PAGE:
COURTESY PHOTOLance Knobel is the curator of Berkeley’s “Uncharted

COURTESY PHOTOLance Knobel is the curator of Berkeley’s “Uncharted

Berkeley's ‘Uncharted’ idea festival goes into year two

Lance Knobel, founder of the news site Berkeleyside.com, talks about “Uncharted: The Berkeley Festival of Ideas.” Now in its second year, the two-day event this weekend offers animated discussions and workshops with nearly 40 leaders in a variey of disciplines, inlcuding Nobel Prize-winning biologist Randy Schekman and Adam Mansbach, author of “Go the F— to Sleep.”

Why did you start “Uncharted”?

The idea was to tap into the question, “What’s special about Berkeley?” What’s in the DNA of the city?” The notion of “ideas on the edge” is a great Berkeley tradition, so we invited great thinkers in an amazing array of fields: science, technology, social innovation, food, the environment, diversity, political activism.

Can you talk a bit about the style of the programming?

We compare our quality to TED talks, or the Aspen Ideas Festival, but the format encourages spontenaeity and surprises. You might see people wrestling with ideas in the flesh, as opposed to offering pat answers. At every session there will be time for questions; it’s not a place where you sit on your hands and listen in awe.

Can you compare this year’s event to 2013?

I’m a little sad that, because it’s so close to the election, we aren’t as strong on politicians as we were last year. But we have great people from the arts, like composer John Adams; his opera “The Death of Klinghoffer” recently was the subject of huge protests at The Met in New York. I’m excited about Mina Girgis, an ethnomusicologist and founder of The Nile Project. (The nonprofit encourages sustainability of the Nile River’s ecosystem.)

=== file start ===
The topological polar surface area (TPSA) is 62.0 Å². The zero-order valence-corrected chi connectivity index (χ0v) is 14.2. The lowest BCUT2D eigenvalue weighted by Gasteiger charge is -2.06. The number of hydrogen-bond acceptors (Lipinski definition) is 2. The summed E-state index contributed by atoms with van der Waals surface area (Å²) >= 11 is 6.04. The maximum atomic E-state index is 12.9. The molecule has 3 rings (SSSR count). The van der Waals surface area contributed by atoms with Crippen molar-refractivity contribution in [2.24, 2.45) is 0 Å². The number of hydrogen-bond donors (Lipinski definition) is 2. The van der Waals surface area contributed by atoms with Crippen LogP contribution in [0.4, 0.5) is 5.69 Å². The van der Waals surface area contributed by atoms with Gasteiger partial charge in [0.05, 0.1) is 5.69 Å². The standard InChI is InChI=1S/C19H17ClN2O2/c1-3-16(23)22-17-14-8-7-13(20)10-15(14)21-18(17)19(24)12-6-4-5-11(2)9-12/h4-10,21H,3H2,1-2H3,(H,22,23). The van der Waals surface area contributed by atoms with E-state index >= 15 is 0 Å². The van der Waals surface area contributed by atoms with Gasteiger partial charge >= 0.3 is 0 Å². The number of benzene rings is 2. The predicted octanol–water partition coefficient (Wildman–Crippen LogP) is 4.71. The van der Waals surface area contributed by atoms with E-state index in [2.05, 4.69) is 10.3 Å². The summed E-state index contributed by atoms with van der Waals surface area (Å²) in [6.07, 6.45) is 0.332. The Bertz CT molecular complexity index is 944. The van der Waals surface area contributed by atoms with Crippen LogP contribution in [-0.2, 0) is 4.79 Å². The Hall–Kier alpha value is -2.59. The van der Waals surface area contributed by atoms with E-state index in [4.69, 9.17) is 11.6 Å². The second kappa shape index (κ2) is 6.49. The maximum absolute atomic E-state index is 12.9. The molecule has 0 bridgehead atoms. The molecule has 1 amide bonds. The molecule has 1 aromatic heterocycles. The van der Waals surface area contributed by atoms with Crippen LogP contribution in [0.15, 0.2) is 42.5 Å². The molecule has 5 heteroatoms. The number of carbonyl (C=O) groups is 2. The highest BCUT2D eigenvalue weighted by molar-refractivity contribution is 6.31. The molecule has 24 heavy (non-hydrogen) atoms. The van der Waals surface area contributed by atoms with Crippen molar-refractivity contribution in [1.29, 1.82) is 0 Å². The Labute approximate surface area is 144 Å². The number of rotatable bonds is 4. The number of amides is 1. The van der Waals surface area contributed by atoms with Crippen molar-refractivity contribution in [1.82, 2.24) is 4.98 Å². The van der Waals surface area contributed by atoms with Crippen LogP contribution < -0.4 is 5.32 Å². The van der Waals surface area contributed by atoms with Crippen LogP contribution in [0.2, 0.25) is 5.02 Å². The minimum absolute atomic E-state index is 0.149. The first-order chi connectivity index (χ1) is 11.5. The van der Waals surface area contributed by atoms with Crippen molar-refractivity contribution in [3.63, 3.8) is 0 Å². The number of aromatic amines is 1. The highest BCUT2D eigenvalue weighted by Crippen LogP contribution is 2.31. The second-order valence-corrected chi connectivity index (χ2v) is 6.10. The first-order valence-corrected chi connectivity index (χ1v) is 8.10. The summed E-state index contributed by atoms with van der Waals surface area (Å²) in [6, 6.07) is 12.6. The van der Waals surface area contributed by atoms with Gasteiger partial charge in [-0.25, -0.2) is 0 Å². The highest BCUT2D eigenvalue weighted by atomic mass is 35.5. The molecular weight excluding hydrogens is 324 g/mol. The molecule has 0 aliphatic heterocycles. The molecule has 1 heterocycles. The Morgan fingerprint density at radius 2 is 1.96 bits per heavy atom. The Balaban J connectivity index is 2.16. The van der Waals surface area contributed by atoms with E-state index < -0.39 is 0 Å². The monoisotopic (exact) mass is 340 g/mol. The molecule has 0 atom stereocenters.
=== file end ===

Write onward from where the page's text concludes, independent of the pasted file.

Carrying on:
What do you see for the future of “Uncharted”?

We’re still pretty much single-tracked, with most of the people in one room most of the time. But we want this to be a three-ring circus that kind of takes over downtown Berkeley, and have fantastic sessions like last year, when Phil Bronstein and Rodolfo Mendoza-Denton spoke on “Are we born racist?” It was a great, deeply engaging conversation that ran overtime.

I’m embarrassed to admit that I’m not familiar with many of the speakers….

Don’t be. Part of our job is to find people who you haven’t heard of, but should have heard of. We want you to leave saying, “I came to see Randy [Schekman] or John [Adams], but was really blown away by someone else.”

IF YOU GO

Uncharted: The Berkeley Festival of Ideas

Where: Berkeley Repertory Theatre, 2025 Addison St., Berkeley and nearby sites

When: 9 a.m. to 5 p.m. Oct. 24-25

Tickets: $215 to $345

Contact: www.berkeleyideas.com

Note: Registration begins at 8 p.m. each day at Freight & Salvage, 2020 Addison St., Berkeley

artseventsJohn AdamsLance KnobelUncharted: Berkeley Festival of Ideas

Just Posted

Ahmad Ibrahim Moss, a Lyft driver whose pandemic-related unemployment benefits have stopped, is driving again and relying on public assistance to help make ends meet. <ins>(Kevin N. Hume/The Examiner)</ins>
How much does gig work cost taxpayers?

Some drivers and labor experts say Prop. 22 pushed an undue burden on to everyday taxpayers.

Gov. Gavin Newsom, who visited the International Brotherhood of Electrical Workers Local 6 headquarters on Recall Election Day, handily won after a summer of political high jinks.	<ins>(Kevin N. Hume/The Examiner)</ins>
Lessons from a landslide: Key takeaways from California’s recall circus

‘After a summer of half-baked polls and overheated press coverage, the race wasn’t even close’

Suicide is the second leading cause of death for adolescents in the U.S. (Shutterstock)
Why California teens need mental illness education

SB 224 calls for in-school mental health instruction as depression and suicide rates rise

The Kimpton Buchanan Hotel in Japantown could become permanent supportive housing if The City can overcome neighborhood pushback. (Kevin N. Hume/The Examiner)
Nimbytown: Will SF neighborhoods allow vacant hotels to house the homeless?

‘We have a crisis on our hands and we need as many options as possible’

Most Read